Promotions - women left behind yet again!

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Posted: Jul 2022

According to the findings of our latest Salary Guide 2022, there were more promotions during 2021 (the period over which we collected the data) compared to the year before, reflecting the way many businesses are bouncing back post-pandemic.

Promotions for men and women
Promotions for men and women 2019-2022

However, for the second consecutive year, companies have promoted fewer women, erasing the first year of gain for female communications professionals. In 2019, we reported more women getting promoted (26% of female respondents compared to 22% of male respondents). Sadly, this was the first time in the long history of our survey that we have reported encouraging findings like this. Things took a sharp dip in 2020, with only 15% of female comms professionals being promoted compared to 19% of men. Our latest findings show that female promotions are creeping back in the right direction – 23% of women got a promotion in 2021, compared to 24% of men. These figures are encouraging, but there is still work to be done. What can companies do to ensure the gap continues to close?

Choose visibility!

For most women, the significance of visibility creates a challenge. We live in a culture where double standards exist and one where if a woman self-promotes, she is viewed as violating the norm of female passiveness and being humble. Whereas male self-promotion is an accepted norm. While many female employees we talk to are aware of the importance of visibility, they intentionally choose invisibility. The choice is due to three main reasons: avoiding backlash due to prior attempts at self-promotion that were viewed negatively by male corporate leaders, not feeling authentic when using self-promotion techniques, and finally, staying out of the limelight allows some women to have a better personal/work balance.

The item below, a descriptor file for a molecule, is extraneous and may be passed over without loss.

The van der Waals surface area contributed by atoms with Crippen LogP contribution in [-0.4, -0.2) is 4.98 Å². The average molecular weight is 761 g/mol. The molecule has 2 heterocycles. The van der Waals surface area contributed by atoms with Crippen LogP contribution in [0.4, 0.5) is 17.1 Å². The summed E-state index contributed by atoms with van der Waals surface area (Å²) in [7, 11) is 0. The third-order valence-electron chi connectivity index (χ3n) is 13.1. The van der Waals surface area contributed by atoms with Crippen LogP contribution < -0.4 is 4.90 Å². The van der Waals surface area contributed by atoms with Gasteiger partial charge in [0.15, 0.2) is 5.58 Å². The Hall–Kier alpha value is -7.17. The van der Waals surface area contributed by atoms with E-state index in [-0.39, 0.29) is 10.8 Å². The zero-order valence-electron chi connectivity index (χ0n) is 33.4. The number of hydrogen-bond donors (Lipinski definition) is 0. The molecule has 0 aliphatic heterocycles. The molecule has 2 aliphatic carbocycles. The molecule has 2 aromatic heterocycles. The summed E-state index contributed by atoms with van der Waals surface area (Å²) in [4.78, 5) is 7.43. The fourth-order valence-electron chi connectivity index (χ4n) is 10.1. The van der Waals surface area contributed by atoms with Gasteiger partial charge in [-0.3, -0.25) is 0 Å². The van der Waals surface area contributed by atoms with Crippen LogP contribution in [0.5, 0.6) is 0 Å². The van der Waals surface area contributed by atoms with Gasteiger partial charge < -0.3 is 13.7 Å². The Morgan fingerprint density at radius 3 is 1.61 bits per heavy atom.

Crisis of confidence?

It is likely that women have been left wondering how you demonstrate your worth when you are working remotely. Women tend to be less vocal when it comes to highlighting their achievements. The same applies when they want more flexibility, a pay increase, better benefits or a promotion. Men are much more likely to shout about their successes, say what they want – and get it.

If women feel that they aren’t able to put in 100% at work – and given that women often feel they have to over-perform so that they can ask for that promotion – they’re not going to feel comfortable having that conversation with their line manager.

With fewer face-to-face impromptu meetings in the workplace, women have lost valuable opportunities to build cohesion, and be sounding boards and mentors for one another. This is the type of personal support women typically rely on to help them advocate for the advancement of their careers.

Women are often held to higher performance standards than men, and they may be more likely to take the blame for failure, so when the stakes are high, senior-level women could face higher criticism and harsher judgement. Not surprisingly, senior-level women are significantly more likely than men at the same level to feel burned out, under pressure to work more, and as though they have to be ‘always on’, especially when working from home.

How can women move forward from here?

If companies make significant investments in building a more flexible and empathetic workplace, they can retain the employees most affected by the knock-on effects of the pandemic and nurture a culture in which women have equal opportunity to achieve their potential over the long term.

Early promotions in a career are most critical to success; by failing to promote and retain women who are in the early stages of their careers, companies end up preparing fewer women for senior roles. This affects women’s lives and livelihoods and could create negative financial and cultural consequences for companies.

Many MDs and CEOs we meet acknowledge that their companies have uneven early-promotions processes that perpetuate the broken rung on the career ladder for women. But a few have said that their companies have begun to monitor the advancement of women in roles during the first five years after they are hired.

There is something unique about retaining a woman ‘A’ player. It requires creative thinking and good listening skills from managers. They wait until women are ready to leave before starting to address what women really want in their roles. Women also need to speak up more for themselves and have those overdue conversations with their line managers about their role, their desire for promotions and pay rises. There is no time like the present to brush up on your negotiation skills.

For a free download of our full Annual Salary Guide 2022, click here.

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